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Sunday, April 9, 2017

Why markets do not work in health care

The reason that markets do not appear to work in healthcare is that there really few if any true markets deployed in healthcare. The question is, what are true markets and why do they tend to allocate resources so efficiently.


The realization I recently had focuses on a concept first put forth by Amos Tversky and Daniel Kahneman called loss aversion. Basically loss aversion means that people prefer avoiding losses as opposed to making gains. Any true market transaction must deal with loss aversion because market exchanges mean giving something up first in order to gain something. There is a complementary element to this called the endowment effect which means people place a higher value on what they already own.


What does this have to do with markets and specifically health care markets? For a transaction to happen in a free market, those undertaking the exchanges must view that they will be better off after the exchange occurs. That is a very high bar given these realities of loss aversion and endowment effect. Both parties need to hold a similar perception that they will both be better off after the exchange. Each will have to give up something they own and in market systems, what they give up is very clear to the parties undergoing the exchange. The initiation energy for the transaction has to overcome the loss aversion barrier, meaning that both parties need to be confident they are much better off after the exchange.


Health care markets are flawed markets at best. The major financial transactions happen on the front end before any services are even contemplated. They are in the form of deductions from salary, taxes, or premiums paid. These transactions do not pay for any specific health care service and they pay for some set of services which are poorly defined. Many if not people never see the money in the first place and really have no idea of what they have purchased.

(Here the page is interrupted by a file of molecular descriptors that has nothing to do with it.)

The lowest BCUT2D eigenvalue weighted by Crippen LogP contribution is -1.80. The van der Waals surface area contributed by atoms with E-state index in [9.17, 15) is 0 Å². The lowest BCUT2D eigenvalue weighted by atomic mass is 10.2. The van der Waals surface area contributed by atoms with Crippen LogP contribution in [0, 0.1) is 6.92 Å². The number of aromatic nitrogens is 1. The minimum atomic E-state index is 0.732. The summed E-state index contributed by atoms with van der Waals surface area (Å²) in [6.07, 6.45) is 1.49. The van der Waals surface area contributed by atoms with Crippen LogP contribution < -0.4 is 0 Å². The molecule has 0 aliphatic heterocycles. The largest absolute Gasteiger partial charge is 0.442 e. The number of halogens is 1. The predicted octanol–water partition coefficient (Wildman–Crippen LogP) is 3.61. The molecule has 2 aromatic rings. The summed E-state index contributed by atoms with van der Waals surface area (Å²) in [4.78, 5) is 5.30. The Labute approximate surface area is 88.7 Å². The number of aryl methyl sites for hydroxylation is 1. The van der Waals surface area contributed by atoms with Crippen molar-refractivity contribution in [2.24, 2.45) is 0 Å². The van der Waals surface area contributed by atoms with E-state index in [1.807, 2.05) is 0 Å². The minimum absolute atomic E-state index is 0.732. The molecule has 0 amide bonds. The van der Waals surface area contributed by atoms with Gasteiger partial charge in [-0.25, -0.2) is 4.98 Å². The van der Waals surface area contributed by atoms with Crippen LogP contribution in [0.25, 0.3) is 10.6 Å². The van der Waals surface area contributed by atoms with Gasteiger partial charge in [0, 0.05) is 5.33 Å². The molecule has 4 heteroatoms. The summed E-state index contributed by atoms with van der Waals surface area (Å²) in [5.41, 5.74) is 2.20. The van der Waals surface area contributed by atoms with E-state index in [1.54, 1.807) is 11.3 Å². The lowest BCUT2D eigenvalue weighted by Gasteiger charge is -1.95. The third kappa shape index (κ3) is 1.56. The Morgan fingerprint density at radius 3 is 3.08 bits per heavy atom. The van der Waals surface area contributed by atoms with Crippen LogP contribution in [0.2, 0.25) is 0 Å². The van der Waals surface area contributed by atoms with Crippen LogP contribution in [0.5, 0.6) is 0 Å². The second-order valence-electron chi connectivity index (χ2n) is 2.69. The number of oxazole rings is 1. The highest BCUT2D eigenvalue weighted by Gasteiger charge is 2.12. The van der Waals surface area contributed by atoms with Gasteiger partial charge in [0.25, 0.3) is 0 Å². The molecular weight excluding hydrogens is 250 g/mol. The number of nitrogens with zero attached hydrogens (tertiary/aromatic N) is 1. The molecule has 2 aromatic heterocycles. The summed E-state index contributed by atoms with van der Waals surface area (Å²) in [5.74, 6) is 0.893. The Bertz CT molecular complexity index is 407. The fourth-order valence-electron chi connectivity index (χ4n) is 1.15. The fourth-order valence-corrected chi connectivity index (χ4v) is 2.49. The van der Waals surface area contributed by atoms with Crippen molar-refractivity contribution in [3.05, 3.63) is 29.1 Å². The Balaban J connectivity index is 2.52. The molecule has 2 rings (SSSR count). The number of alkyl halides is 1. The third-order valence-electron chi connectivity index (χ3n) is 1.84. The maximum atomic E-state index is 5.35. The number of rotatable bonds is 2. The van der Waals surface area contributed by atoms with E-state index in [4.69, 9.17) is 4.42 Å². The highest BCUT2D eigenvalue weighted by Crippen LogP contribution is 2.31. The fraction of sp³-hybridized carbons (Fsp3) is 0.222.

This was constructed this way intentionally because if people were required to pay for premiums on a monthly basis they would experience loss aversion and push back on payment. Even with nominal charges for copays and deductibles, loss aversion prompts people to stint on their own care for the simple reason that they may perceive little value in what this money goes toward. The copays and deductibles are small fractions of the overall dollars washing around the system.


This is not unique to healthcare. Any long term investment generally has less than perfect buy in from the general public. People do not save for their retirements and Social Security is a form of forced savings. OK, it is not really savings and it is actuarially unsound, but the reason it was put in place is that because of the propensity of humans to not save for the future.


The use of insurance to pay for health care is another form of forced savings to pay for what most people will not or can not plan for. We could try to deploy more market based approaches to pay for health care but they are likely to fail miserably, or at least be viewed as failures, but not for the reasons you might think. They will fail because if people given adequate resources and are placed in charge of how they are spent, they will not view that investment in health care brings them sufficient value to invest the resources they control.  We do not trust markets in health care because we do not trust people to make the decisions that we view are best.


Let's say that instead of providing subsidies for health insurance we simply provided subsidies that people could spend as they please. We are probably right that large numbers would not spend their new found gains on health care if they were given a choice. Are those who fail to make decisions that we feel best for them short sighted of are we simply arrogant to assume that we know best?

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